Giant Microbes, Trichomoniasis, Small

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Want a super fun and cute way to learn more about Trichomoniasis ("Trich")? GiantMicrobes are here to entertain, educate, and cuddle. These plush toys are about 5 inches in height, and represent a number of different sexually transmitted infections.

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Giant Microbes, Trichomoniasis, Small

Want a super fun and cute way to learn more about STIs? GiantMicrobes are here to entertain, educate, and cuddle.  These plush toys are about 5 inches in height, and represent a number of different sexually transmitted infections.

Each microbe includes a printed card with educational and fascinating facts. A perfect gift for students, scientists, health professionals & anyone with a healthy sense of humor!

This little microbe represents Trichomoniasis ("Trich").  Below is more information about Trichomoniasis, courtesy of our friends at Planned Parenthood.

You may have heard of trichomoniasis, or "trich," but many people are not sure what it is. Trichomoniasis (trick-oh-mo-NEYE-ah-sis) is an infection caused by a protozoan-- a microscopic, one-cell animal called a trichomona. Trichomoniasis is often called "trich." More than eight million Americans are infected with trich every year.

Trich is one of the most common causes of vaginitis.

Often, trichomoniasis has no symptoms. Most people are not aware that they have the infection-- especially men.

When people with vulvas have symptoms, they may have:

  • frothy, often unpleasant-smelling discharge
  • blood spotting in the discharge
  • itching in and around the vagina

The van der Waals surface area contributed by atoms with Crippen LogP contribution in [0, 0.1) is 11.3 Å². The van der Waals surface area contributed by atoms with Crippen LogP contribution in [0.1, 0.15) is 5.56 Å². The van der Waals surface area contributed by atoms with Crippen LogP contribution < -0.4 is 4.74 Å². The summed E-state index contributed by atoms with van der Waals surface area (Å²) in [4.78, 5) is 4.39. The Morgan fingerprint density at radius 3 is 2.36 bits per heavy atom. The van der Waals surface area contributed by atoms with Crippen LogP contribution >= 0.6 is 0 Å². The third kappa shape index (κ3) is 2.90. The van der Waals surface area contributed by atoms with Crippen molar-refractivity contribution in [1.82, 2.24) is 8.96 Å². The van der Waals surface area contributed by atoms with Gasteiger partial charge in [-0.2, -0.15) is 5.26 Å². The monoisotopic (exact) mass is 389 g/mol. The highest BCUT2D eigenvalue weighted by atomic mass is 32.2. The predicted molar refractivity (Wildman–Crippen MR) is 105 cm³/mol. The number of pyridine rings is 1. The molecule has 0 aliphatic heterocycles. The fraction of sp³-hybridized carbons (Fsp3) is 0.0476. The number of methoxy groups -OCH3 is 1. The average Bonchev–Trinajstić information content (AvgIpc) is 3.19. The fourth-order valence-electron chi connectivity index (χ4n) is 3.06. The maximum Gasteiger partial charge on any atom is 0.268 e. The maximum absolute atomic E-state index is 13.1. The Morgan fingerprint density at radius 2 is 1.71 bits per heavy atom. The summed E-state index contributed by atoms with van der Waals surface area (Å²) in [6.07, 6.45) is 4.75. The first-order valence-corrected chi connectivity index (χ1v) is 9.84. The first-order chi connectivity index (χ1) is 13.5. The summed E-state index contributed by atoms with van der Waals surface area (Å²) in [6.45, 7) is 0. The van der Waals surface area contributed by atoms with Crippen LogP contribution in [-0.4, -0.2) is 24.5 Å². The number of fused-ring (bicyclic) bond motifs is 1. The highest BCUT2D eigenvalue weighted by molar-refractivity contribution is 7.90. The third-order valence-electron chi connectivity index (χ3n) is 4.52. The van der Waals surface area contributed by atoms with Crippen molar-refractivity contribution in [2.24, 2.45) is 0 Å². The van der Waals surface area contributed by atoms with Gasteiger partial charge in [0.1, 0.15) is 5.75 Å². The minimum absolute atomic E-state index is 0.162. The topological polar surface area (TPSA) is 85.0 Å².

• swelling in the groin
  • the urge to urinate frequently — often with pain and burning

People with penises rarely have symptoms. When they do have symptoms, they may have:

  • discharge from the urethra
  • the urge to urinate frequently-- often with pain and burning

If symptoms develop, it may take about 3-28 days.

Trich is easily passed between sex partners. It is spread through vaginal intercourse, sharing sex toys, and mutual masturbation if fluids from one partner are passed to the genitals of the other.

If you already have trich, both you and your partner can be successfully treated with prescription medicine.

Keep in mind that you may become infected again if your partner isn't treated. If you have more than one sexual partner, each partner (and their partners) should be treated, too.

There are several ways to help prevent getting trich or spreading it to other people.

  • You can abstain from vaginal and anal intercourse.
  • If you choose to have vaginal or anal intercourse, use female or latex condoms every time.
  • Inform your sex partner(s) of the infection.
  • Have no sex until treatment is complete.
  • Be sure your sex partner(s) is/are tested and treated before having sex again to avoid getting trich again.
  • Once you are cured and start having sex again, use female or latex condoms every time you have vaginal intercourse.

See more at: https://www.plannedparenthood.org/learn/stds-hiv-safer-sex/trichomoniasis#sthash.dVrnIEem.dpuf

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